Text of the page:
The premise? Awesome. Ideas? Great. Artwork? Excellent. Depth? There. Character development? Yup. Overall? Meh. There were so many things going for Kyousougiga that it really hurts me to say that it is just a nice thing to waste time with. It isn't that it is a bad series, it is rather good. But the show had potential to be up there with the very best in anime history and squanders that with impunity. Really, how do you foul up something with so much potential? Well, you start by making the main character an annoying brat who solves things by hitting them with a giant mallet. You continue with skimming or outright ignoring the philosophical questions posed, and when you don't you give condescending open-and-shut solutions to them. Then you leave all the deep psychological issues brought up and make everything all right in an instant. Finally, your solution to everything is playing it off as a religious metaphor hoping people don't notice it is a cheap cop-out rather than something with substance. All of this does not mean that the strengths of the series aren't there. It is still overall fun if a bit silly at times. The psychological and philosophical issues are thought provoking (even though they seem to be taken out of a basic course about existentialism with a side of Psychology 101). The world created in Kyousougiga is awesome. Some of the characters are even rather cool. And throughout, there is a general charm to how things work. What is really annoying is that the execution is light hearted bordering on shallow, while everything else is deep. This dissonance will be annoying to the extreme to people who want the depth explored, and hinders this show from being more than just fun. Kyousougiga is good, yes, but the wasted potential is painfully obvious. Writing (Story and Characters): Uneven pacing is the name of the game in Kyousougiga. Also, the story is not told in a particularly linear way, which on one hand gives extra depth, but on the other makes it much more of a miss than it should be. From a strict potential standpoint, this could have been up there at the top with shows like FLCL, Serial Experiments Lain, Tatami Galaxy, and other deeply introspective pieces of writing that stand out. Instead, it focuses on the perspective of a girl that wants to have fun hitting things with a mallet. Avoiding depth can be awesome, but this is not such a case. Where the first chapter starts off with a bang, things going at a fast pace, and off the wall insanity... Kyousougiga then slows down and turns into a slow, near slice of life type of writing. Then in the end it speeds up again, only this time in the most foolish of ways. This removes a lot of the greatness of the premise and themes. The exploration of existentialism and the human psyche is hinted at, then suddely hits you in the face, then ignored, and finally resolved in a simple way. That being said, it uses the fantastic premise and has moments of greatness all the same. Saying the story is bad is clearly an overraction at the lost potential. Characters, on the other hand, are one thing that Kyousougiga fails at miserably. They are kept simplistic (angry young man, cold intellectual, selfish douche, spoiled rich girl, etc) and while they do get development, it isn't quite an organic thing but rather something forced upon the viewer. The show lacks the courage to dig deep into the darker side of its cast despite it being readily available and low hanging fruit. And add that to an unlikeable bunch of protagonists, and it just feels flat. That being said, the characters do have depth, backstories, distinct personalities, and some form of growth. Kyousougiga could have had great writing. Instead, it is filled with technical issues all over the place. It isn't that the writing isn't good, it is just so frustrating to see something that could have been in the very top tier end up as yet another "watch super-girl be happy-go-lucky and solve everything" show. A part of me is still angry at the writing staff, but at the very least the ambitious premise doesn't allow for wallowing in mediocrity. Art (Animation and Sound): Now comes to the part of the show which cannot be denied as excellent. The artwork of Kyousougiga takes what is technically flawed writing and brings it up a couple of levels. I cannot help but praise the excellence in not taking the realistic approach but having a clear artistic vision behind everything. There are few technical issues, and some moments of greatness that are both pleasing and deep. Some of the artistic metaphors give a ridiculous amount of depth. The facial expressions and body language give a depth the characters don't deserve, the proudly unrealistic backgrounds give the world an amazing depth it shouldn't have had. The character designs are rather nice, but nothing quite out of the ordinary, and the few fight scenes while good are not great. Yet what is really nice about the art is taking a proudly non-standard approach, taking a lot of retro feel with modern execution and plenty of artistic merit to give one of the strongest visual performances available that doesn't have Madhouse, Shaft or I.G behind them. If only the voice acting was a stand-out, then perhaps this show could have still been awesome. Instead, it is effective but essentially lacking. Too often does the show try for cute when it had a chance for depth, too often does it try to be simple when it could have been expressive, and most of all, the dialogue is kept on a very clear emotional level without going beyond it. Still, the soundtrack is rather good and used well, the effects make the visual gags work (but are otherwise nothing special), and even the use of stereo positioning is rather clever. And my bashing the voice acting? That's over lost potential more than anything else. From a strict "does it do the job" standpoint, the artwork deserves tremendous praise. Kyousougiga has some excellent artwork with moments of brilliance. The choice to stray away from realism helps the world much more than the writing does, and some of the visual aspects were downright inspired. And yet, the artwork is let down by the writing. It is usually the other way around, but there you have it. Overall: Kyousougiga could have been great, but isn't. Instead, it is a pleasant way to spend your time. I'm just particularly salty about that wasted potential.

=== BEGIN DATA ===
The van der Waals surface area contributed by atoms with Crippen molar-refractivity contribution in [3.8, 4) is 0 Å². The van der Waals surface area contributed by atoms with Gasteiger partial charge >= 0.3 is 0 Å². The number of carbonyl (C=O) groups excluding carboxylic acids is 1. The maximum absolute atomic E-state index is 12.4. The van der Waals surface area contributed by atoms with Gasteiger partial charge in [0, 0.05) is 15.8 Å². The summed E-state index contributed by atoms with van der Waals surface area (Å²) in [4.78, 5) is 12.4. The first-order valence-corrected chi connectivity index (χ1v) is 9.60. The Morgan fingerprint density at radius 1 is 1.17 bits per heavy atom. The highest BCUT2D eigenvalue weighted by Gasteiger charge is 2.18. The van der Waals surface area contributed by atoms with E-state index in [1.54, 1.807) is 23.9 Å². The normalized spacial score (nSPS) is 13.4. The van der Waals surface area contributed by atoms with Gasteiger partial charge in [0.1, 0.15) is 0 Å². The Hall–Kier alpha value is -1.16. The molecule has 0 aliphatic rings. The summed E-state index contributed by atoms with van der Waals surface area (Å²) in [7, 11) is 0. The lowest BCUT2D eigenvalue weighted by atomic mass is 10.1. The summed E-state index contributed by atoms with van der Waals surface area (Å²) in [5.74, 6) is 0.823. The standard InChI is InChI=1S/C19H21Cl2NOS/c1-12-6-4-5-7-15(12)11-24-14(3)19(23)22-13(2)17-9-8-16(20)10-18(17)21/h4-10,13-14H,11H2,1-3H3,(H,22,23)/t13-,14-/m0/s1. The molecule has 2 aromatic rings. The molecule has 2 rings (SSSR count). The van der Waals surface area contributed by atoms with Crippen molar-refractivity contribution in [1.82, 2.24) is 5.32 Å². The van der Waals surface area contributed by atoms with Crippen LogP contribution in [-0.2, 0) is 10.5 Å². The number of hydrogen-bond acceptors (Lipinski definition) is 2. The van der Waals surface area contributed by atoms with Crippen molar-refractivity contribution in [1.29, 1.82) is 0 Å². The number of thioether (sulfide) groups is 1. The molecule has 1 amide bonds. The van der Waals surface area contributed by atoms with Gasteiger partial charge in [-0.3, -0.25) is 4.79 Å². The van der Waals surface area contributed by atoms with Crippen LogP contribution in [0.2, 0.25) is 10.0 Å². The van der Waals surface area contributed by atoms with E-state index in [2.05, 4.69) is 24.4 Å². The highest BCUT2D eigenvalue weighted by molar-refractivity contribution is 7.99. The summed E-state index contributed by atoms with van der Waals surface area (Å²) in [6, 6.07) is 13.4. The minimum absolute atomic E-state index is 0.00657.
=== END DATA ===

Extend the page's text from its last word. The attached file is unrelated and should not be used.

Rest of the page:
What I Liked: Energetic and spritely animation, with great imagery and background art that added to the "unreal" feel of the setting. Thought-provoking plot full of reveals. Interesting cast of colourful characters. Buddhist and mythological symbolism out the wazoo. Great OP. Mesmerising and wonderful soundtrack. What I Didn't: Plot may come off as convoluted to some viewers. Inari, despite all the flashbacks, still lacks motive from the viewer's perspective. Final Verdict: Hiding within a whimsical and energetic shell is an emotionally-charged and wonderful series awash with Buddhist symbolism and one of the most interesting "families" of the medium. With an amazing soundtrack and brilliant animation, this remake of the ONAs is certainly well worth it (minus the specials, of course). On my Favourite Anime of All Time list.